Again, lack of any guidance is worse than let's say 70% accurate guidance. Here is where an influencer (such as the president) would play a huge role. Simple guidance that everyone follows + detailed guidelines for businesses, hospitals and schools. A national strategy is necessary because we cannot control the borders between states. Passing all responsibilities to the states is a recipe for prolonged and painful recovery. See, this is why China did well, because they can force their people to comply. I am not saying that US should be China, but the president had such an unique opportunity to unite the nation ... the democrats were already compliant with the restrictions the virus came with, if he only brought the republicans on board ... oh, well. He will have hell of a hard time in November...

quote:
Originally posted by Skylark
As a coach for many years, I have lived a life where it is important not to over-promise and then risk not being able to deliver on that promise. You lose respect if you do it.


Exactly. But I don't think the experts overpromised, on the other hand the government is overpromising every day.

quote:
Originally posted by Skylark
I expect the medical experts to be even more observant of the parameters and promises they set before they really know all the facts.


Disagree, in this crisis experts cannot wait months to observe and then come up with strategy. We still don't know all facts. That's why there is huge debate about the schools opening.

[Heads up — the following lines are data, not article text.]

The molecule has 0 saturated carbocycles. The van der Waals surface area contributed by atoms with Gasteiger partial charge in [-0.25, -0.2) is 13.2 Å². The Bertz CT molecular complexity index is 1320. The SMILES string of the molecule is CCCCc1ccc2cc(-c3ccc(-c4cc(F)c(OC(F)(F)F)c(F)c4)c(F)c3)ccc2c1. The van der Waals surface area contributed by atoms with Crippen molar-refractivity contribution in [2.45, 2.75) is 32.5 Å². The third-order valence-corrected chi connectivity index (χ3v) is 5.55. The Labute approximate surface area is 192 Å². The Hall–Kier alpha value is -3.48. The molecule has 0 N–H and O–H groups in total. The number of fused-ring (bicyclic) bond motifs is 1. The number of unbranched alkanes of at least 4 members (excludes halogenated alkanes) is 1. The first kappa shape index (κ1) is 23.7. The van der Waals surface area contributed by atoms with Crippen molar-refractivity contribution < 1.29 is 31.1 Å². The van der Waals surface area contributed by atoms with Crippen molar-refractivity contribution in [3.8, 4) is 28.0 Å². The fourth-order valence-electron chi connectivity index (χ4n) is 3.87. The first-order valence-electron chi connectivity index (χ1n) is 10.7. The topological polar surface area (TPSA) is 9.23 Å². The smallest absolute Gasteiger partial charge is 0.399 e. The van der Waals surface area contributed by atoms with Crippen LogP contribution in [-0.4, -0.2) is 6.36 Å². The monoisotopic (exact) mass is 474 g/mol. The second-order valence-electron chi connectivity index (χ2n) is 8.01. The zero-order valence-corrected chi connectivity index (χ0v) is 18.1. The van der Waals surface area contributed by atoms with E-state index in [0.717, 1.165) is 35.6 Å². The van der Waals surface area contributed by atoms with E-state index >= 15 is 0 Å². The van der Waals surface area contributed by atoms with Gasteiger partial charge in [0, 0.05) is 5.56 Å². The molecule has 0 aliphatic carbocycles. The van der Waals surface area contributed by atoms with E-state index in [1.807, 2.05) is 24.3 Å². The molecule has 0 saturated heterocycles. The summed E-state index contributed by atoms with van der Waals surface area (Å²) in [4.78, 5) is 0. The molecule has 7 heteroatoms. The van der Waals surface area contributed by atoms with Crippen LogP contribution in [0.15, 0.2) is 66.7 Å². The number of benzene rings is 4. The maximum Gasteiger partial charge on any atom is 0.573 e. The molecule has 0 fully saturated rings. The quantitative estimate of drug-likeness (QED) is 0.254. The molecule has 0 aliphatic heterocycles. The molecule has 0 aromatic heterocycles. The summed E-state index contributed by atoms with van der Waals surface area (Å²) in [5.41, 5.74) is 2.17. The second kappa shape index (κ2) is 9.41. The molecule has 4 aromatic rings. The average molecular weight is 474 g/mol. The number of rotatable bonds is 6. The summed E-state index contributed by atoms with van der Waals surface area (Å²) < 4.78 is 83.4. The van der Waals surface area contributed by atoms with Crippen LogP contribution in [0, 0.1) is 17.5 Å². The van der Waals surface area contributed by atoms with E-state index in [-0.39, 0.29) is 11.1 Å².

Finally, you can throw away used masks in the garbage, the virus dies in few days (slower of faster depending on the surface and the environment), moreover I believe the contact transmission is overrated. Even if you touch someone else's mask, just wash your hands with soap and water.
Skylark Posted - 08/11/2020 : 01:55:18
One more thing before I go to sleep.... regarding the masks.

This is what happens in the real world, not in a hospital environment, but I think it will be of interest to you Chav, and maybe others, about unintended consequences.

I can report as a witness three separate instances in the past week of individuals discarding their used mask on the ground in public places.

It so happens that two instances were on a fast food parking lot near me, the other on the road in front of my home.

I don't know what the fast food place does when that happens. I did report it back to them.

But for me, in front of my home, I'm asking myself what should I do here?

I thought about calling the local ambulance/medical emergency service. Then I thought, is there a haz-mat company for this?

I can't just pick it up.... so I found a small stick nearby and hooked it on the end. Now what?

I ended up tossing it in the receptacle for our local trash removal service. Now I'm thinking, what do all these people do with their used masks? Like me, they're probably tossing them in their trash at home.

So, unlike the hospital environment where masks go into a more appropriate disposal channel, these masks end up in the landfills. Now how is that protecting our people from disease?

It's easy to make broad directions about health and safety, but the reality of results may be largely different than intended. That's my takeaway from these three occurrences. I now have one more reason to discredit the use of masks.
Skylark Posted - 08/11/2020 : 01:20:02